That is one of the reasons why The Invisible Boy by Trudy Ludwig appeals to me. I think most of my students will probably "get it," because after 27 years of teaching, I've realized that everyone can tell you a story about not belonging, about exclusion.

Only Brian is left, still waiting and hoping.

The Invisible Boy is about a boy named Brian who gets very little attention at school. His teacher is busy managing the larger-than-life behaviors of other students, his peers pick the best players for recess games, and when both teams have equal numbers of players, Brian is left out. 

Outside of school, his classmates attend a pool party, but Brian isn't invited. Everything changes for Brian when Justin arrives at school. Justin's character acts as a mediator for Brian and his peers. Because of Justin's inclusiveness, Brian's classmates realize his value and importance. In the end, Brian is included. 

This year, I plan to use this book as one of my early read alouds. I have four learning activities in mind to help us crystallize our thinking about belonging and inclusiveness.

The first thinking activity is a visible thinking routine called Step Inside. The Step Inside thinking routine structures students’ thinking and deepens their understanding about a person/thing. It focuses on perspective and asks kids to hypothesize using three core questions: 
 1. What can the person or thing perceive? 
 2. What might the person or thing know about or believe? 
              3. What might the person or thing care about?
We'll be discussing these questions together, and then I'll ask my students to do some writing as if they were Brian...I'll be asking them to step inside his shoes.

There are some fabulous discussion questions in the back of the book. They're meaty questions that require students to connect to the characters. I'll be taking some of these questions and writing them in the center of a chalk talk board.  During chalk talk, students stay at a question board for a determined amount of time, and the activity is done in complete silence. They share their thinking, circle responses they find interesting from other people, write a question or comment on someone else's response or draw lines from their own responses to their classmates' responses if they see connections. When the timer goes off, students rotate to the next chalk talk board. This continues until students have been at all boards. After, we view the boards together and discuss them.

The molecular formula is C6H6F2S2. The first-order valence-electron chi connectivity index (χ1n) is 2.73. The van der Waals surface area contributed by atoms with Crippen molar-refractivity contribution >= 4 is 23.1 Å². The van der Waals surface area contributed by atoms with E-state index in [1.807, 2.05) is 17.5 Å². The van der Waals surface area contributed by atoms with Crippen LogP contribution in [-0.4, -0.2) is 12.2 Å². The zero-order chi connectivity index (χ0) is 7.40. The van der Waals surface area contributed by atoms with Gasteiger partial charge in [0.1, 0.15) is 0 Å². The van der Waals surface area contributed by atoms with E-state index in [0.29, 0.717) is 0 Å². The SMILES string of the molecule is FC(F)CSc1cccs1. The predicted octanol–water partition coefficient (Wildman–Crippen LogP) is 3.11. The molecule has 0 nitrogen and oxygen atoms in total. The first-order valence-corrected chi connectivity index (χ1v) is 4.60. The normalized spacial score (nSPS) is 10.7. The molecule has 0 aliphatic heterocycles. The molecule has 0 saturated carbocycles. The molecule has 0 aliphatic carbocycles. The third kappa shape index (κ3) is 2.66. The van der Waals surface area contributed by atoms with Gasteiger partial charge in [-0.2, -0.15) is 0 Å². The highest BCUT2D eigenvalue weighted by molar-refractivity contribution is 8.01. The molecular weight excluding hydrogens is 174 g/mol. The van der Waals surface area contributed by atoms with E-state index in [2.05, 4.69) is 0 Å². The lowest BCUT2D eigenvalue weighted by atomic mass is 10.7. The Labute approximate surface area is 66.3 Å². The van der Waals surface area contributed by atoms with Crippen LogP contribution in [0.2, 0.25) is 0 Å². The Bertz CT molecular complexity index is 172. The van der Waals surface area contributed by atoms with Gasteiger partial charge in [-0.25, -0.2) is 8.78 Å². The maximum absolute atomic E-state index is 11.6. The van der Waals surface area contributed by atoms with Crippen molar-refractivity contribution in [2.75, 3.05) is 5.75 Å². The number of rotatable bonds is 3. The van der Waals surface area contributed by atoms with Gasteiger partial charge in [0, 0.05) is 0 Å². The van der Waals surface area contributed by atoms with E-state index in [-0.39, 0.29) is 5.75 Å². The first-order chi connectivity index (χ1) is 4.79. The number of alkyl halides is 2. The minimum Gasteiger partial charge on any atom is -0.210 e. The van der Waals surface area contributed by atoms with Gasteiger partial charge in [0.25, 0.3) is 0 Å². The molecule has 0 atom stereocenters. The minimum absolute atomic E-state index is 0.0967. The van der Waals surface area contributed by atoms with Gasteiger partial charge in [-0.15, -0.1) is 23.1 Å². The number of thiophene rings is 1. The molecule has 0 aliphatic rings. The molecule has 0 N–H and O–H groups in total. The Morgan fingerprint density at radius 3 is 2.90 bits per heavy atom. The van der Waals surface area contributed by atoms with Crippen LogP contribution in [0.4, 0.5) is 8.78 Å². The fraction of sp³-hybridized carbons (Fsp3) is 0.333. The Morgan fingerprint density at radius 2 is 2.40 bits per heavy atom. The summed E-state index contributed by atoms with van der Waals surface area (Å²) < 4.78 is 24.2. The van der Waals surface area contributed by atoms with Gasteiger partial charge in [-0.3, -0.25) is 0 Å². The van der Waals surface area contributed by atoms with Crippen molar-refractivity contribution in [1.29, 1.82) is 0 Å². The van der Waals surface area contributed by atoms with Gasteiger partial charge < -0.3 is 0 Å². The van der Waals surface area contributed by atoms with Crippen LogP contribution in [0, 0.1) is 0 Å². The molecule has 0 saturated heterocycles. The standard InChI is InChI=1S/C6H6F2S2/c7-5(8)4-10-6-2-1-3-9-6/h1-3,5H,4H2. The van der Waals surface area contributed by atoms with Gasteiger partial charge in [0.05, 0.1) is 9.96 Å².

The third activity I want to do with the book involves the illustrations and photography. The illustrations of The Invisible Boy are beautiful and vibrant. One noticeable thing about Brian is that he's the only character in black and white. However, as his status with his classmates changes, as he become visible to them, he gradually gains color, until he's fully colored by the end of the book.

My students will take two photos of themselves, a black and white version and a colored version. While viewing the black and white version, they'll write about a time when they felt invisible. For the colored version, they'll write about how it feels to "belong." These will be displayed in our classroom.

The fourth and final thing we'll do to end our book study is to create a list of ways we can help others to feel belonging. This list will be displayed throughout the school year and revisited periodically.

It's not just about sparkly pink birthday invitations anymore. As teachers, we can't help but turn on the nightly news and have the breath sucked out of our bodies as we see the heavy cost of "not belonging." Human beings need connection to survive. There are stacks upon stacks of research supporting our fundamental need for connection and belonging. 

It starts with us, doesn't it? 

As a member of the We Teach So Hard podcast group, I'm excited to tell you about our monthly themed book talks. The second week of every month, we'll be introducing a new literature theme with book recommendations, ideas for using the books with your students, and resources. Be sure to tune in and subscribe. Click the picture below to listen!



Keep reading below for three more fantastic belonging-themed picture books recommended by Kathie, Retta & Deann to support your back-to-school lessons. 










Interested in reading more about visible thinking routines? I write about them a great deal because they've changed my teaching life in dramatic ways. If interested, you can read more about that adventure here.

Or, check out this resource: